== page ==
Felix: Yes. As Iíve said, Blinded is being played in a lot of clubs around the world right now and I think a couple of the other songs are as well. The instrumental "In Transit" that Stacy wrote (although it has Polish lyrics so its no longer really an instrumental) is also popular dance music but its short so we're planning on recording an extended remix of it for folks. Yeah people have been seen dancing at our shows, but I will say itís rare to see anyone dancing at any show anywhere (or at least it seems that way.)

DR: You've opened for Modern English before. Did you find them rude or ill-mannered in any way?

Felix: Actually I left pretty quickly after that show (on a...um...date) so I didnít really get to talk to them that much but the rest of the band said they were very likable.

DR: Do you find it annoying that all of these goth/darkwave bands are recycling all of that 80s stuff again?

Felix: Nope...it's good music and I've heard some good versions of stuff out there. This goes all the way back to the Lords of the New Church doing 'Like a Virgin' or Rev Co doing Rod Stuart's 'Do ya think I'm sexy'... so Im sure it will continue...hell we did a couple for live shows (Real Life's 'Send me an Angel' and INXS's 'Devil Inside'...we've thought about releasing it as a 45 with a devil on one side and an angel on the other...cute huh.)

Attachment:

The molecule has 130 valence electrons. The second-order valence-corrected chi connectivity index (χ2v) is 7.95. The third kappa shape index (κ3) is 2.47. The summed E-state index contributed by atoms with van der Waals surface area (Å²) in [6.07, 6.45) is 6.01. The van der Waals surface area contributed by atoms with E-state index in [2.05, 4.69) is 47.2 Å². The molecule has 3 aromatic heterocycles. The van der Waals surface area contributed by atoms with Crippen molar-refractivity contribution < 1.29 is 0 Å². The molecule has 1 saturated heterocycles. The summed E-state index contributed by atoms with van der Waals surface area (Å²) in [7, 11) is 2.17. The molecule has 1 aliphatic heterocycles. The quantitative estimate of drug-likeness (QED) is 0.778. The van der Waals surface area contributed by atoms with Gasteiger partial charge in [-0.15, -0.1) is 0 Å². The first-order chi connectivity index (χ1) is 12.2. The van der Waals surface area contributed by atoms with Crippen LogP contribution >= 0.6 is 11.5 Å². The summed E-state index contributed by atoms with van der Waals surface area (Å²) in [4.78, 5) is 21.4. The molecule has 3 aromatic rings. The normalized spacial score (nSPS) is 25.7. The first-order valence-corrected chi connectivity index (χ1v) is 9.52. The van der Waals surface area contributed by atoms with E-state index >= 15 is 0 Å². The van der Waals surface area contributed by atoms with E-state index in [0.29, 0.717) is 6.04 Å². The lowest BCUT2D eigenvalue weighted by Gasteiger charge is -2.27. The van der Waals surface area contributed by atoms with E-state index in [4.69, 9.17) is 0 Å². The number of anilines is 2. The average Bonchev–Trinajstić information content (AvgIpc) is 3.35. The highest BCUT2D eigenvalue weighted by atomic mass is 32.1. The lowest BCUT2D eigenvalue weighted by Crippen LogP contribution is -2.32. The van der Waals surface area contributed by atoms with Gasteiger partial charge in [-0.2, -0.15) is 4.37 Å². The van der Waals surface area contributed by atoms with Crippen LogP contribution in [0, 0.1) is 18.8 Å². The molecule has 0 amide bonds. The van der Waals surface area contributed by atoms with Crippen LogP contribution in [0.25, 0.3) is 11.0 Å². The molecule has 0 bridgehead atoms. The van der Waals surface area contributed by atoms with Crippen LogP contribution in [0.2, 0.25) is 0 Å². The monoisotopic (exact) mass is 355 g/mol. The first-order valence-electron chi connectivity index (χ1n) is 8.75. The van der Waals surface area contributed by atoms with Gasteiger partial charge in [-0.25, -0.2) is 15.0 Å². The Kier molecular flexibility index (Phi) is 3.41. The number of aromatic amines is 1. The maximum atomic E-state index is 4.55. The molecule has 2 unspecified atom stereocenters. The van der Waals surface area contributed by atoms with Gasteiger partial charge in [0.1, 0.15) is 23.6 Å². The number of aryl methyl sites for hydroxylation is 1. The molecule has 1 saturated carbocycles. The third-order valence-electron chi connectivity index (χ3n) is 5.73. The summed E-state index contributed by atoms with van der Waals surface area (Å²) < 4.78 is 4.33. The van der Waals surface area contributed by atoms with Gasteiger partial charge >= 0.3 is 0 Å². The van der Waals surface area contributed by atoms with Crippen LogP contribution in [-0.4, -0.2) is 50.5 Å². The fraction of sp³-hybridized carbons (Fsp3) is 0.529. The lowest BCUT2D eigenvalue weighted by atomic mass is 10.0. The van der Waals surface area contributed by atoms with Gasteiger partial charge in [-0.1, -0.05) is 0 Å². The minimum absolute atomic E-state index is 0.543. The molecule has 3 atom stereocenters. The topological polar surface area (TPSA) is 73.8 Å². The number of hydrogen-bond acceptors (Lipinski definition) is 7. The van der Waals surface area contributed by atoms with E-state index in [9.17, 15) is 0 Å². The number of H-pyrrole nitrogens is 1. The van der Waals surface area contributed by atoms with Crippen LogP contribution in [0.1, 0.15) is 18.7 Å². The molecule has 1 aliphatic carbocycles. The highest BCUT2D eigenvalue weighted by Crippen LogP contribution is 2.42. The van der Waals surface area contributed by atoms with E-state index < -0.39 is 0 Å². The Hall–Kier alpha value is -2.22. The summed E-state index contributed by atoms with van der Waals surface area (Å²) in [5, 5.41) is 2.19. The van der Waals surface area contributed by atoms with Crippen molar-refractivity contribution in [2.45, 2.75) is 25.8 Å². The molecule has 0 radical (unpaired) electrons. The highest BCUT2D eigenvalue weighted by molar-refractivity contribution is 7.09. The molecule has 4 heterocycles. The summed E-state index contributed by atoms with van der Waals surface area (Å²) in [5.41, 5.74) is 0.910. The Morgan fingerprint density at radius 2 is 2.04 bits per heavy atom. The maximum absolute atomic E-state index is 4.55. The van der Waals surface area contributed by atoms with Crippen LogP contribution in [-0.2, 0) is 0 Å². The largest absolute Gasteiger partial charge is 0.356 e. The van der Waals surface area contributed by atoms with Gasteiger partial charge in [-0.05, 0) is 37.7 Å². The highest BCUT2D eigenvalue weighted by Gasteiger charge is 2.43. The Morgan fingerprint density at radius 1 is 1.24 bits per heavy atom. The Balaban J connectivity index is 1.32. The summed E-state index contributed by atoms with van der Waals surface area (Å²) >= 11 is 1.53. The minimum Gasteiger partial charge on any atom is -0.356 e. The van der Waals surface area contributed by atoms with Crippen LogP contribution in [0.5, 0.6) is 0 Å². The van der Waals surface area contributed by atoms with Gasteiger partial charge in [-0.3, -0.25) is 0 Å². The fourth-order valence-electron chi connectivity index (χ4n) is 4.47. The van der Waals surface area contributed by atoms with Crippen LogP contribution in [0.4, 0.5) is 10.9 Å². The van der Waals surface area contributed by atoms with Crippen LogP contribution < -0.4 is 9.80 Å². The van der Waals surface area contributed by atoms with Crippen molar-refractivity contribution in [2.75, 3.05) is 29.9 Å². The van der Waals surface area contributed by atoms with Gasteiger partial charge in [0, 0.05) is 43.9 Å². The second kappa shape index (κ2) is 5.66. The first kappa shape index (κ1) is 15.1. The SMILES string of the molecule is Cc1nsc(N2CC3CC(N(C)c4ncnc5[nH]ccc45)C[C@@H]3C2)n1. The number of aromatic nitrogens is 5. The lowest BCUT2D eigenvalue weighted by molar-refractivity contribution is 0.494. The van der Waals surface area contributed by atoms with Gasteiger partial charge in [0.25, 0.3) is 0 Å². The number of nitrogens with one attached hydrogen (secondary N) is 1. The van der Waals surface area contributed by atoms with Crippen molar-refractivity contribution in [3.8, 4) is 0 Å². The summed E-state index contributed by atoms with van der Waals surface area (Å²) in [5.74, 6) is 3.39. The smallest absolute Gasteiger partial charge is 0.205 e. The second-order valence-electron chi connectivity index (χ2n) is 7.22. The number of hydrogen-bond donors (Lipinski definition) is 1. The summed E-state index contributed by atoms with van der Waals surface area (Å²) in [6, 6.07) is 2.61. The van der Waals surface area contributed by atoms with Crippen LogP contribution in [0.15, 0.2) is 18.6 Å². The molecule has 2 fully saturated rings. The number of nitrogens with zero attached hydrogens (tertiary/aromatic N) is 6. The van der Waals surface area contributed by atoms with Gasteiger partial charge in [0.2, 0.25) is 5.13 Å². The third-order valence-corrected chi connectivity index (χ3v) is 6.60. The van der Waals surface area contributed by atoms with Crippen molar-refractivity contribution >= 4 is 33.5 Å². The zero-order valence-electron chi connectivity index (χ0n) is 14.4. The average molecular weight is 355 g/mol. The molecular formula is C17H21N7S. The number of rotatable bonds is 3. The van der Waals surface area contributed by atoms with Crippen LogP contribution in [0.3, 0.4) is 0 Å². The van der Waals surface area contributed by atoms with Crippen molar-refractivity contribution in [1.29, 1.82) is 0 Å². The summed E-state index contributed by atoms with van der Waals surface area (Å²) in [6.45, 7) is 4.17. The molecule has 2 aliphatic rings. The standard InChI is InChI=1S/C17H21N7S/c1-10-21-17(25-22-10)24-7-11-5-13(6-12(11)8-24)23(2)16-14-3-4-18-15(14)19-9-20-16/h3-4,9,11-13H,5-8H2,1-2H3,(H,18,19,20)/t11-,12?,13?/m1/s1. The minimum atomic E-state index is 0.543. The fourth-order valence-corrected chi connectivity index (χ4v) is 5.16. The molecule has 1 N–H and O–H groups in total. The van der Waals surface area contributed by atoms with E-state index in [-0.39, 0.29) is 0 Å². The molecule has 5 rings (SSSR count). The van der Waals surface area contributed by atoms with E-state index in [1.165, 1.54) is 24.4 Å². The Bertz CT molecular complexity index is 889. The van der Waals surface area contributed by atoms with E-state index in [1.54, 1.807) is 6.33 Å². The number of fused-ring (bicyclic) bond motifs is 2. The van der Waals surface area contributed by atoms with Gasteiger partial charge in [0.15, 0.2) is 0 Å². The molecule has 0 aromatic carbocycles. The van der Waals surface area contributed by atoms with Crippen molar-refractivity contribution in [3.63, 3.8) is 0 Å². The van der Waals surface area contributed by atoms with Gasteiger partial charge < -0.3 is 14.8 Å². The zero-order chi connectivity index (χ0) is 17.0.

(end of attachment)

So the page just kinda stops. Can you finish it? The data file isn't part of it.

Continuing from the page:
DR: Who's your favorite Beatle?

Felix: George Harrison...cuz he never really looked like a boy. He's always been a little more 'weathered' than the rest. But I guess Paul and John put out some good music.

DR: Ok, thanks, Felix.

Felix: Thats it? Somehow I thought it would hurt more.

DR: Oh, one more question. Do you know what your name means in Latin?

Felix: I would assume it would be something like ďhappyĒ, but Iím drawing that conclusion from the Spainsh ďfeliz.Ē

DR: Good answer, Felix Rex. Circle gets the square! (Subliminal Masonic message.)

To get a copy of ďTime of Faith, contact Dollhouse Productions at: 1638 Lexington St., Santa Clara, CA< 95050.